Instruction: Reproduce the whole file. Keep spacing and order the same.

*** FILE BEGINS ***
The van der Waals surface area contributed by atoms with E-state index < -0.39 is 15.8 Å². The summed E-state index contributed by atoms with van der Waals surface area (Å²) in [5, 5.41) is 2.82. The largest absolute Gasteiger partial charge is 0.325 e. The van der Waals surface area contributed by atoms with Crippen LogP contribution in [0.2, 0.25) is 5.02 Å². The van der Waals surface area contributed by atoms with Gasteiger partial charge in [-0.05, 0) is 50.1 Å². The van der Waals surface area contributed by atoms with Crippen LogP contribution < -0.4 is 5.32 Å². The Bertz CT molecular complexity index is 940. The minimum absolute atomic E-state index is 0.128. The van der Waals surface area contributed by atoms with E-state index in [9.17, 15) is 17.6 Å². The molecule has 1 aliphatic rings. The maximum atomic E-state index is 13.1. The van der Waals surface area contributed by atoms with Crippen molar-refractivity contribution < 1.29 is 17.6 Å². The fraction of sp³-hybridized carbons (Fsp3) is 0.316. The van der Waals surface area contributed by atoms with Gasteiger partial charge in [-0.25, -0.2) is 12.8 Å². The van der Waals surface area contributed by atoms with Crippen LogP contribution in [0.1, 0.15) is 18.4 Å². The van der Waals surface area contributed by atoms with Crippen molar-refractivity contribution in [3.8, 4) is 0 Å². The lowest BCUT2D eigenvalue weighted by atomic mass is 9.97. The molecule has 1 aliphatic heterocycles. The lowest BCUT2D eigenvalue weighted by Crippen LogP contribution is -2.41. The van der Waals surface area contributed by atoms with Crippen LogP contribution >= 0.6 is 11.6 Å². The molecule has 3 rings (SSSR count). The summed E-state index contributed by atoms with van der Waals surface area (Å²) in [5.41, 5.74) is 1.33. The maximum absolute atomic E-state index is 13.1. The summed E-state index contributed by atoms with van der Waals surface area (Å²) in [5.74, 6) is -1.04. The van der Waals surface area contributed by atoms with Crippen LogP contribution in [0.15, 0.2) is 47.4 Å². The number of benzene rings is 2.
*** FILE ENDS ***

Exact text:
The van der Waals surface area contributed by atoms with E-state index < -0.39 is 15.8 Å². The summed E-state index contributed by atoms with van der Waals surface area (Å²) in [5, 5.41) is 2.82. The largest absolute Gasteiger partial charge is 0.325 e. The van der Waals surface area contributed by atoms with Crippen LogP contribution in [0.2, 0.25) is 5.02 Å². The van der Waals surface area contributed by atoms with Gasteiger partial charge in [-0.05, 0) is 50.1 Å². The van der Waals surface area contributed by atoms with Crippen LogP contribution < -0.4 is 5.32 Å². The Bertz CT molecular complexity index is 940. The minimum absolute atomic E-state index is 0.128. The van der Waals surface area contributed by atoms with E-state index in [9.17, 15) is 17.6 Å². The molecule has 1 aliphatic rings. The maximum atomic E-state index is 13.1. The van der Waals surface area contributed by atoms with Crippen molar-refractivity contribution < 1.29 is 17.6 Å². The fraction of sp³-hybridized carbons (Fsp3) is 0.316. The van der Waals surface area contributed by atoms with Gasteiger partial charge in [-0.25, -0.2) is 12.8 Å². The van der Waals surface area contributed by atoms with Crippen LogP contribution in [0.1, 0.15) is 18.4 Å². The van der Waals surface area contributed by atoms with Crippen molar-refractivity contribution in [3.8, 4) is 0 Å². The lowest BCUT2D eigenvalue weighted by atomic mass is 9.97. The molecule has 1 aliphatic heterocycles. The lowest BCUT2D eigenvalue weighted by Crippen LogP contribution is -2.41. The van der Waals surface area contributed by atoms with Crippen LogP contribution >= 0.6 is 11.6 Å². The molecule has 3 rings (SSSR count). The summed E-state index contributed by atoms with van der Waals surface area (Å²) in [5.41, 5.74) is 1.33. The maximum absolute atomic E-state index is 13.1. The summed E-state index contributed by atoms with van der Waals surface area (Å²) in [5.74, 6) is -1.04. The van der Waals surface area contributed by atoms with Crippen LogP contribution in [0.15, 0.2) is 47.4 Å². The number of benzene rings is 2.